Malera people and Ongino villages were all subjected to flee the land. Those who did not leave the place suffered a lot in the hands of rebels, army and the Karimojong. This kind of situation was coupled with natural disasters, like unreliable rainfall, long droughts, poor harvests, disease, poverty, lack of education for children and people’s lives were in bad critical condition.This then caused the Iteso to form a rebel movement to fight the government with the hope to recover the lost glory.

Security was not there for people’s property and lives. This latter war took place from 1986 to 1992. I would say that the places that ACF U.S Inc. has implemented its mission activities are deliberately chosen to help the most vulnerable poor restore their hope of life through gospel outreach, medical outreach, child sponsorship and household economic empowerment.

Monday, August 2, 2010

2010 Mission Summer Trip

Brother Ike Emmanuel ACF Missions Director standing in a crowd of students at Auruku Minai Primary school where ACF sponsors 10 pupils under ACF education sponsorship program.
Mr. Okodel and his Family after receiving medication from our mission doctors.

Dr. Dozie Ezenekwe preparing the Pharmacy before work.

We Are Extremely Blessed

       Traveling to one of the poorest countries in the world is sure to open your eyes. Yes, I knew before I left that even poor Americans are extremely wealthy and blessed compared to the rest of the world. Yes, I had read about living conditions in Uganda and other third-world countries. But until you go and see it for yourself, you can’t truly comprehend just how blessed we really are. I still don’t fully understand it because I was only there for a little over a week. Oluomachi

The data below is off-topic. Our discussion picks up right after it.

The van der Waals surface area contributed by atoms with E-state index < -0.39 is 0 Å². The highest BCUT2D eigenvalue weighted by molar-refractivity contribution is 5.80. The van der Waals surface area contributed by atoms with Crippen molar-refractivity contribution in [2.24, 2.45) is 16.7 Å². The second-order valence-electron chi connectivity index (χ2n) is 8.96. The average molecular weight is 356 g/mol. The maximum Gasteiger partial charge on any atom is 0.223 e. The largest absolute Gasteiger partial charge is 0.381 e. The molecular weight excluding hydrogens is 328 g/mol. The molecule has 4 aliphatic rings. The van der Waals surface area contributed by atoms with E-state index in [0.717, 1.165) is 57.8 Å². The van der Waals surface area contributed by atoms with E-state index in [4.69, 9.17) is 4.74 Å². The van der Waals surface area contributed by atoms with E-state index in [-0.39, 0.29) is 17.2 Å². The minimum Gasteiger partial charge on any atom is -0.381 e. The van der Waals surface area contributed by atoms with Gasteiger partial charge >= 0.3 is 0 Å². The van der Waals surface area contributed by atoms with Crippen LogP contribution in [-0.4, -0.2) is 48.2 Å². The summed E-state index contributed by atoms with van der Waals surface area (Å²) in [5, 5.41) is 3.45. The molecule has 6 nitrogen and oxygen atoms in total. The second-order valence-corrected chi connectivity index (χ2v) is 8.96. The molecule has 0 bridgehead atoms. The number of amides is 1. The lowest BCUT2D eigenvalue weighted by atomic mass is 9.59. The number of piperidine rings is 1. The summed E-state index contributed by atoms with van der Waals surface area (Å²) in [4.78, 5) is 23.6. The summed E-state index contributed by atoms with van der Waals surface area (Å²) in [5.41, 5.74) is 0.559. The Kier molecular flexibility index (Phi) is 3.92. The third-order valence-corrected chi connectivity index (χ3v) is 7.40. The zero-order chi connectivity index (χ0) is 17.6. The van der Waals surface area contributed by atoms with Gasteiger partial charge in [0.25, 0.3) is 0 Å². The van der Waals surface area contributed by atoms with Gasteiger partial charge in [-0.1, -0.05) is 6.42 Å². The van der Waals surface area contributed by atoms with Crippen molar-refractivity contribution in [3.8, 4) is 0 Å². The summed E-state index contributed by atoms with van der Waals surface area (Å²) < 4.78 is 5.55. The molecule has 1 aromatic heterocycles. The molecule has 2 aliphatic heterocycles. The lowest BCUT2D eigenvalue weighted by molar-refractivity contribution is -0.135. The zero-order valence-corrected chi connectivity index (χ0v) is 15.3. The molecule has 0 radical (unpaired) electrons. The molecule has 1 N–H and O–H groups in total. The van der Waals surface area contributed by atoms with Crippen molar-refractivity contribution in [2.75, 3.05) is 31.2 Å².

Chi Chi registering one of the patients to be able to see the doctor.

Other people on our team cared for the sick, cleaned their wounds, and put on fresh bandages. They cared for people who had no advocates. They tried their hardest to provide the best medical care they could with the limited skills and supplies they had. The work they did was great, but who will do the work tomorrow? Next week? Next month? Next year?

Obella is one of the students who got skin medication. His skin looked Hollible you can clearly see.

ACF missions give you a chance to learn a little about life in other countries and cultures. They’re an opportunity for you to learn how blessed you truly are. They will help you become more aware of other people’s struggles. And I pray they’ll move you to compassion and generosity. But usually, you did not make a huge difference in the community. You were not an enormous blessing to the people. They were a blessing to you, and they made a difference in your life.